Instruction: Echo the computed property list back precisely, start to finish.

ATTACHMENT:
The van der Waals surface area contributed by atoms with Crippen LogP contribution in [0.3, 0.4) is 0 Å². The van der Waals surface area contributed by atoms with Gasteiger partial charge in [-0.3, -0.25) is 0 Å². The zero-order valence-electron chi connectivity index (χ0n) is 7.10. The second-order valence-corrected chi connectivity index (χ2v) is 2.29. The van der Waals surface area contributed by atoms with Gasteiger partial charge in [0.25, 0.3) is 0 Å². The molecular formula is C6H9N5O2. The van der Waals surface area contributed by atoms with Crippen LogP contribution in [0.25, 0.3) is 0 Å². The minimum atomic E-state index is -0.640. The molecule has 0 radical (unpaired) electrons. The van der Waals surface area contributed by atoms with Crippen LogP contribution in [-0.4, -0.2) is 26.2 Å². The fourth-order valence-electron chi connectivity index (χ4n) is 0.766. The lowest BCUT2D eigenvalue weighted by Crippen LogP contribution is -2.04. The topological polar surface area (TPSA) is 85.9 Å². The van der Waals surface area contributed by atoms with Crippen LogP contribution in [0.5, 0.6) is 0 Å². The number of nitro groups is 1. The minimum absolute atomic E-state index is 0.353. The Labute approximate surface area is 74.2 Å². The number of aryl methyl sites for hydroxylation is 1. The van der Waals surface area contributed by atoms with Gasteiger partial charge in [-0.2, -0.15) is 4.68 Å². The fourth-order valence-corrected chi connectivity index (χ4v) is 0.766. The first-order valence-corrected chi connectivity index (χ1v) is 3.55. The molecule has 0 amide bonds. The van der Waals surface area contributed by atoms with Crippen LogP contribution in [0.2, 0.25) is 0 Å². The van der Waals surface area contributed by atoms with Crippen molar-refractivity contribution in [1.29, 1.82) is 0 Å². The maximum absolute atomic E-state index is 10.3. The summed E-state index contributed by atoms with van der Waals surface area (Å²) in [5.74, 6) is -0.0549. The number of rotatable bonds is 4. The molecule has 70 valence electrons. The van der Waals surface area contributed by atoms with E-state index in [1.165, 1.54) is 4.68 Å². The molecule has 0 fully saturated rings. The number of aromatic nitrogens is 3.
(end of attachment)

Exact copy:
The van der Waals surface area contributed by atoms with Crippen LogP contribution in [0.3, 0.4) is 0 Å². The van der Waals surface area contributed by atoms with Gasteiger partial charge in [-0.3, -0.25) is 0 Å². The zero-order valence-electron chi connectivity index (χ0n) is 7.10. The second-order valence-corrected chi connectivity index (χ2v) is 2.29. The van der Waals surface area contributed by atoms with Gasteiger partial charge in [0.25, 0.3) is 0 Å². The molecular formula is C6H9N5O2. The van der Waals surface area contributed by atoms with Crippen LogP contribution in [0.25, 0.3) is 0 Å². The minimum atomic E-state index is -0.640. The molecule has 0 radical (unpaired) electrons. The van der Waals surface area contributed by atoms with Crippen LogP contribution in [-0.4, -0.2) is 26.2 Å². The fourth-order valence-electron chi connectivity index (χ4n) is 0.766. The lowest BCUT2D eigenvalue weighted by Crippen LogP contribution is -2.04. The topological polar surface area (TPSA) is 85.9 Å². The van der Waals surface area contributed by atoms with Crippen LogP contribution in [0.5, 0.6) is 0 Å². The number of nitro groups is 1. The minimum absolute atomic E-state index is 0.353. The Labute approximate surface area is 74.2 Å². The number of aryl methyl sites for hydroxylation is 1. The van der Waals surface area contributed by atoms with Gasteiger partial charge in [-0.2, -0.15) is 4.68 Å². The fourth-order valence-corrected chi connectivity index (χ4v) is 0.766. The first-order valence-corrected chi connectivity index (χ1v) is 3.55. The molecule has 0 amide bonds. The van der Waals surface area contributed by atoms with Crippen LogP contribution in [0.2, 0.25) is 0 Å². The van der Waals surface area contributed by atoms with Crippen molar-refractivity contribution in [1.29, 1.82) is 0 Å². The maximum absolute atomic E-state index is 10.3. The summed E-state index contributed by atoms with van der Waals surface area (Å²) in [5.74, 6) is -0.0549. The number of rotatable bonds is 4. The molecule has 70 valence electrons. The van der Waals surface area contributed by atoms with E-state index in [1.165, 1.54) is 4.68 Å². The molecule has 0 fully saturated rings. The number of aromatic nitrogens is 3.